To conclude, our results demonstrate that the ONSEN-like elements (VaONS) were present in all the analyzed Japanese accessions of adzuki bean (Vigna angularis), as detected by Southern blot analysis. We found that the heat activation of ONSEN copies was conserved in adzuki species and some ONSEN copies synthesized the ecDNA. Moreover, we could successfully induce retrotransposition of VaONS by tissue culture. Adzuki bean cultivars are always challenged by cold stress, new types of bacterial diseases, and nematode infections. Our findings should shed light on new materials that could be useful in molecular breeding of resistant varieties. Because VaONS is functional in adzuki bean, there might be other active TEs in this and related species. Given the fact that many other species of Vigna are being sequenced (Sakai et al. 2015), it would be worth trying to find such elements for further understanding of genome evolution and for using them as a tool in breeding of new varieties of plants.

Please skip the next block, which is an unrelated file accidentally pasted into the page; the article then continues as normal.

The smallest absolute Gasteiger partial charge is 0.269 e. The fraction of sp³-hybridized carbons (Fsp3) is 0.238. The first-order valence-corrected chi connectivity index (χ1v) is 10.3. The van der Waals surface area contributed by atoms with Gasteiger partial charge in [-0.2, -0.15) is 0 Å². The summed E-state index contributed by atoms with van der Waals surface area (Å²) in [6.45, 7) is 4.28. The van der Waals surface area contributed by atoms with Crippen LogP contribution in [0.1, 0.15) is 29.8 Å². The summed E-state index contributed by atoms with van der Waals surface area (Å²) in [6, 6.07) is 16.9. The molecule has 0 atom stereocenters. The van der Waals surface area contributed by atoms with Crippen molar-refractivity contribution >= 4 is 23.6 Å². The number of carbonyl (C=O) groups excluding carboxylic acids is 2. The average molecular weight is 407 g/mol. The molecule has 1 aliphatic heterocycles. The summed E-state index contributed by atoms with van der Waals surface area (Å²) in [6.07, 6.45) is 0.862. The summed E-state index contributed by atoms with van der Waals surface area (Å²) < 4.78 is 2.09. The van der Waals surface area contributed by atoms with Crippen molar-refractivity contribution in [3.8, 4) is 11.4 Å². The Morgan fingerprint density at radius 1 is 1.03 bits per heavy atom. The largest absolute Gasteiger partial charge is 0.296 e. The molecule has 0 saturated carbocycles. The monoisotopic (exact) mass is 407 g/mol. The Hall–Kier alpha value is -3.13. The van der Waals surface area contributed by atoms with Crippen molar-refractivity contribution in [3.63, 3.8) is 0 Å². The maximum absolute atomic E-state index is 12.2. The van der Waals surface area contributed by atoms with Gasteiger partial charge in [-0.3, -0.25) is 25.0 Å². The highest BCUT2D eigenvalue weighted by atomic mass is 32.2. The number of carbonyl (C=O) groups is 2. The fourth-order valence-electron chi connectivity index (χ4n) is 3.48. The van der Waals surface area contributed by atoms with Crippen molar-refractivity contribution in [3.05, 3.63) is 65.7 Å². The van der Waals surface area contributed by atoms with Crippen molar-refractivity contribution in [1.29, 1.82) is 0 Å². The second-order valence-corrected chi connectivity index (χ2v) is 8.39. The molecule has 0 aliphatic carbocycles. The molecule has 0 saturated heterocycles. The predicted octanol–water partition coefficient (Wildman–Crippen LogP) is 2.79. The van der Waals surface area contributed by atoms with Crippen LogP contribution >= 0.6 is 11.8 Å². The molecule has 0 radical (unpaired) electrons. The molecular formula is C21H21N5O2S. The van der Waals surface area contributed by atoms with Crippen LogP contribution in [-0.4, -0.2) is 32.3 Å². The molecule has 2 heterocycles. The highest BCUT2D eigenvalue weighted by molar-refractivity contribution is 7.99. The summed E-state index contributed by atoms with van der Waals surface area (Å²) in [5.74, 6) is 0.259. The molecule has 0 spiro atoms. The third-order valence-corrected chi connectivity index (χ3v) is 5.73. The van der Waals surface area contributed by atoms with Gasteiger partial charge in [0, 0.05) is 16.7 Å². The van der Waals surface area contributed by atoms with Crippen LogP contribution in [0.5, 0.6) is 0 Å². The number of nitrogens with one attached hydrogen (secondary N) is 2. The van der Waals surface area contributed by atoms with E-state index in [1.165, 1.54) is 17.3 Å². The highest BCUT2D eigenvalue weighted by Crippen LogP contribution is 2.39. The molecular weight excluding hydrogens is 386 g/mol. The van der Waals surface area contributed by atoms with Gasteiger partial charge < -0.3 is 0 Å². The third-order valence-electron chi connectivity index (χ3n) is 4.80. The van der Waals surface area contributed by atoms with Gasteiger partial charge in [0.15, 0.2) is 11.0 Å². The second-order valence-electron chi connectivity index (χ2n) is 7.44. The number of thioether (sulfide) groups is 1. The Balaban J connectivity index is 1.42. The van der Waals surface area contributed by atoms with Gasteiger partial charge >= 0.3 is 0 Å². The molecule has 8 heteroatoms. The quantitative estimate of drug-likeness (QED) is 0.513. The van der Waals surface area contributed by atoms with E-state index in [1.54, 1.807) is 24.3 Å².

We would like to thank Dr. Hitoshi Satou for providing the seeds of Shumari. This work was supported by Suharakinennzaidann, Cooperative Research Grant of the Plant Transgenic Design Initiative, Gene Research Center, the University of Tsukuba, the Joint Research Program of Arid Land Research Center, Tottori University (28C2002), and a Grant-in-Aid for scientific Research on Innovative Areas (JP15H05960) to HI and Grants-in-Aid from MEXT-Supported Program for the Strategic Research Foundation at Private Universities (2015–2019) to AK.